She watched the tall, dark, undeniably handsome man enter the restaurant, watched his graceful progress through the crowded room. She watched the fawning waiters and noted the interested stares of fellow diners. She studied the man's companion for a briefmoment. Blondes, she thought. Always blondes. Doesn't his taste vary?
She looked across the table at her own companion. Another blonde. But the face she studied now was the opposite in every way--except one--from the face belonging to the blonde across the room.
The one similarity was beauty.
Masculine beauty met her thoughtful gaze as she studied her companion. His was an arresting face: lean, classical of feature, tanned, with a determined jaw and humor playing about the curved lips and gleaming in green eyes. A face capable, certainly, ofhaunting dreams and breaking hearts.
He was a tall man, athletic, with broad shoulders and a lithe way of moving. Thick, silvery blond hair. A man in his mid-thirties who was obviously strong, tough, and determined.
She looked once again at the dark man across the room. Slowly she began to smile. "You're smiling," her companion observed in a tone of immense foreboding.
She laughed softly and looked across the table at him, her gray eyes as deceptively unthreatening as a silent mountain fog.
"Why are you smiling?" he demanded, anxiety mixed with amusement in his deep, pleasant voice.
"I'm not blond, and I don't have blue eyes."
"That's why you're smiling?" He glanced at her wineglass suspiciously, obviously wondering how much was too much.
Her smile widened. "Brian, you're a lovely man. I don't know what I would have done without you these last weeks."
Far from being flattered by these soulful remarks, Brian Ashford began to frown in earnest. "Rena, you're up to something," he said uneasily. "The last time you told me I was a lovely man, I had to bail you out of jail the next day."
Serena Jameson waved a slender hand in a dismissing gesture. "That was a misunderstanding."
"You bet it was. You misunderstood that cop when he arrested you, so you punched him in the eye."
Serena gave him another of the gentle, unthreatening smiles he'd learned to mistrust. "He was going to arrest Sam, and I couldn't allow that."
Brian sighed. "I know, I know. Sam was in trouble, so you got yourself into trouble to keep him out of trouble--which is the way your mind works. You're frightening, d'you know that?"
"Nothing terrible's happened, so--"
"I know nothing terrible's happened . . . this week. Unlike last week. And the week before. Rena, I'm going to apologize to your father if I ever live to see him again. I believed--truly believed--that he was showing needless concern by requesting someoneto accompany you from Europe to New York and then on to the West Coast."
"I never thought," he went on cordially, "that six weeks in the company of a rather lovely twenty-six-year-old woman could hold anything remotely resembling danger. Piece of cake, I thought. Oversee the travel arrangements, keep the lady company, see someof the country I've never seen, and just make sure the genius's daughter doesn't fall down and break a leg during the trip. Easy. Simple. Safe."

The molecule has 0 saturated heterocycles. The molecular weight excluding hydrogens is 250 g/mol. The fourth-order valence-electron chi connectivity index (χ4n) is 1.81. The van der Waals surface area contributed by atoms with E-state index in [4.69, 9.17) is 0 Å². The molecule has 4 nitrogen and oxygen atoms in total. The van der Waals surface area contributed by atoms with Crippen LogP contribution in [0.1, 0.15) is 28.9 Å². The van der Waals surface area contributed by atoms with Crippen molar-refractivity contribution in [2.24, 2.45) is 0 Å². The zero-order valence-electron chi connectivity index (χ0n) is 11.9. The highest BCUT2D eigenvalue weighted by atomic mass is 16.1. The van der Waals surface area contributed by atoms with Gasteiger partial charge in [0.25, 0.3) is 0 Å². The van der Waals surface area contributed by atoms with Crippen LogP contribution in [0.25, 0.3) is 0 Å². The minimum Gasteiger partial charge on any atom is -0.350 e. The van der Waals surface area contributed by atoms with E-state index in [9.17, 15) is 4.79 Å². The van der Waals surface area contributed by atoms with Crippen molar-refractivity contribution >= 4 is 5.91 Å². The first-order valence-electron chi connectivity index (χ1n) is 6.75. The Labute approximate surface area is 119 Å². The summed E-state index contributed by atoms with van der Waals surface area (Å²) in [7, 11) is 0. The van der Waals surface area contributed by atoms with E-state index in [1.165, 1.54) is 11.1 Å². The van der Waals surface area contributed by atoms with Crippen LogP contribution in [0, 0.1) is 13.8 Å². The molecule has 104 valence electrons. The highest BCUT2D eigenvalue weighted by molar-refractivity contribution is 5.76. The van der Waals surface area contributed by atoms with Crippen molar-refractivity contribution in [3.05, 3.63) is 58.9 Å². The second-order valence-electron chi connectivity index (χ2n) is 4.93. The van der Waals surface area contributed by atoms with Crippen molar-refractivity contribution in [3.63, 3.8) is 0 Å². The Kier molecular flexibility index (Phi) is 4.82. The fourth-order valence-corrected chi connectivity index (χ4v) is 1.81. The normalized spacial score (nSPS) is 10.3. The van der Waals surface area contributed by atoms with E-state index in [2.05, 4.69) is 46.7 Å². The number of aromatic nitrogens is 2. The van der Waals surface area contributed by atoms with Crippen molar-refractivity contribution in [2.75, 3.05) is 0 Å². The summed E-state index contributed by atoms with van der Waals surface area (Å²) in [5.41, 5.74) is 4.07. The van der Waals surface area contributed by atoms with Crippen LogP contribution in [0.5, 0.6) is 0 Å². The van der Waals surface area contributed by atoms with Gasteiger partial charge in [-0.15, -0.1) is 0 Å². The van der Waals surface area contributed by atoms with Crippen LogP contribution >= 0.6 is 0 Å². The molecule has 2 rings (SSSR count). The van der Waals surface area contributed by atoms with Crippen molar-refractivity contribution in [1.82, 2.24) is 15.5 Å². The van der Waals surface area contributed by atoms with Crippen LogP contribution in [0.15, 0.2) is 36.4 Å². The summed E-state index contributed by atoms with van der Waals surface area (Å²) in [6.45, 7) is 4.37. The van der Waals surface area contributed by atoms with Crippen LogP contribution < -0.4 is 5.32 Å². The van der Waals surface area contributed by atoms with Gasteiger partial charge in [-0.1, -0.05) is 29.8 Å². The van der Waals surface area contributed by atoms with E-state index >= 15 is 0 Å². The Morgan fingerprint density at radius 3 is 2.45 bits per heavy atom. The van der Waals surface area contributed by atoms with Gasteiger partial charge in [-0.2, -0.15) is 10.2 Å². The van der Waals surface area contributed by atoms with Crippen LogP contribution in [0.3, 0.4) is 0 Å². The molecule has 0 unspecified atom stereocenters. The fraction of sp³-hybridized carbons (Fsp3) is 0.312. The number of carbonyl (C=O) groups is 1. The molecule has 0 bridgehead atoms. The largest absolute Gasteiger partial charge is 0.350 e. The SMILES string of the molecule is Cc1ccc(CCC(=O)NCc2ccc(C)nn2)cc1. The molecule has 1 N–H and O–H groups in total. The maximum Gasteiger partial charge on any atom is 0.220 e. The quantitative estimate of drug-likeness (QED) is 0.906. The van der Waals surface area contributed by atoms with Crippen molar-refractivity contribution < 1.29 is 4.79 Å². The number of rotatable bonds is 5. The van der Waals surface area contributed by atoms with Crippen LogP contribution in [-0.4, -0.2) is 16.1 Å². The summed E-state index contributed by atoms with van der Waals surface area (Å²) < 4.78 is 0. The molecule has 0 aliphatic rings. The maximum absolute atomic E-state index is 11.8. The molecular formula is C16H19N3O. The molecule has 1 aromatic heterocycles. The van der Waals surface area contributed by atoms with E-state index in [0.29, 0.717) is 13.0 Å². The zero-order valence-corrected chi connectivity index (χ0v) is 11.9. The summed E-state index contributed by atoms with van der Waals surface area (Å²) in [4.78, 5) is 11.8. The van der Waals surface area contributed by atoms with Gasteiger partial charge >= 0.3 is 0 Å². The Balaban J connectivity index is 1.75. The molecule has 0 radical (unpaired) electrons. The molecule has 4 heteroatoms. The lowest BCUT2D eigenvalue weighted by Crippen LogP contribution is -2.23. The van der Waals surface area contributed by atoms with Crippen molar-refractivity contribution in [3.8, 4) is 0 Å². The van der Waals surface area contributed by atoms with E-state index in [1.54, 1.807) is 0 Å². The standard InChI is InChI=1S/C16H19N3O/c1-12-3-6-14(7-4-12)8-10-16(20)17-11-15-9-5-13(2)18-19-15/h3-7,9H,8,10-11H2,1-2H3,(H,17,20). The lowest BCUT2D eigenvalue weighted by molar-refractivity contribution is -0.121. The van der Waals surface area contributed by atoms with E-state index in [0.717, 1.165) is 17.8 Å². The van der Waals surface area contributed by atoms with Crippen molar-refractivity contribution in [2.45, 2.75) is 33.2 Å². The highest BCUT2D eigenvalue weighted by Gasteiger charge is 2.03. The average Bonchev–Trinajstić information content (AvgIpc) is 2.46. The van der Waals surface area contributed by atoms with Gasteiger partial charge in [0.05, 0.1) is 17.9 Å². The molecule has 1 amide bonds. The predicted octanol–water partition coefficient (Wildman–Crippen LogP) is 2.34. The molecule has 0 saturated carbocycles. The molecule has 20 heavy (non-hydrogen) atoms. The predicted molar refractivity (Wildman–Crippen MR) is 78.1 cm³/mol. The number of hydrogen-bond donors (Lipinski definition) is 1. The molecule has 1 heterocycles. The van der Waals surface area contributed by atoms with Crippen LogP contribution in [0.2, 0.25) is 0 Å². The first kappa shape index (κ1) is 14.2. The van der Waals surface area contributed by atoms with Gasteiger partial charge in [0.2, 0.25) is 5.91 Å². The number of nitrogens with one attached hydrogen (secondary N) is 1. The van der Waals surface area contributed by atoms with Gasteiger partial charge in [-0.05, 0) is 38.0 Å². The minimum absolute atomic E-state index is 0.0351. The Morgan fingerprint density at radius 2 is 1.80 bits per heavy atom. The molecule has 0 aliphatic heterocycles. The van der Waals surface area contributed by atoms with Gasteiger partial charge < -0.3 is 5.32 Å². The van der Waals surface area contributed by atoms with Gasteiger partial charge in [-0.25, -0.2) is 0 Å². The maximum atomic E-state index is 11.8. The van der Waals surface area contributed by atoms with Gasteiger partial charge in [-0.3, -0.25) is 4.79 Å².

"However, no one warned me that you bleed when somebody--anybody--gets cut. No one warned me that your gentle smile and soft voice cloak the heart of an army general bent on victory. No one warned me that the genius's daughter inherited more than her fairshare of the parent's brains, and his lack of common sense! And no one warned me that you get into more trouble than a shipful of sailors on liberty." Serena looked mildly shocked. "Not that kind of trouble, Brian."
Brian gazed imploringly toward the ceiling and whatever lay beyond. "She's going to get me killed," he murmured.
Reaching across the table to pat his hand comfortingly, Serena said, "Daddy won't blame you, Brian, whatever happens. He's used to me."
Brian employed his free hand to rake through his thick blond hair. "No man in his right mind could ever get used to you," he told her frankly. Then he shook his head as if to clear it. "Look, Rena--your father is very important to my company. If that microchiphe's developing really works, it'll definitely revolutionize the computer industry. And I really don't mind taking an extended vacation and accompanying you across the country. I could even enjoy it, except for the fact that I'm slightly concerned about twopossibilities."
"Which are?" She was gazing thoughtfully across the room, her hand still resting gently on his.
Brian waited until she returned her gaze to him. "One, that you'll get me killed. Two, that I'll murder you." Serena sat back, her hand sliding smoothly over his as it withdrew. She was still smiling. "Nonsense, Brian." She summoned a waiter with a glance, a trick she had learned from her charismatic father. "You'll feel better after a good night's sleep."
As if he were approaching senility and needed extra sleep, Brian thought irritably. "Rena--" He broke off with a sigh as the waiter approached.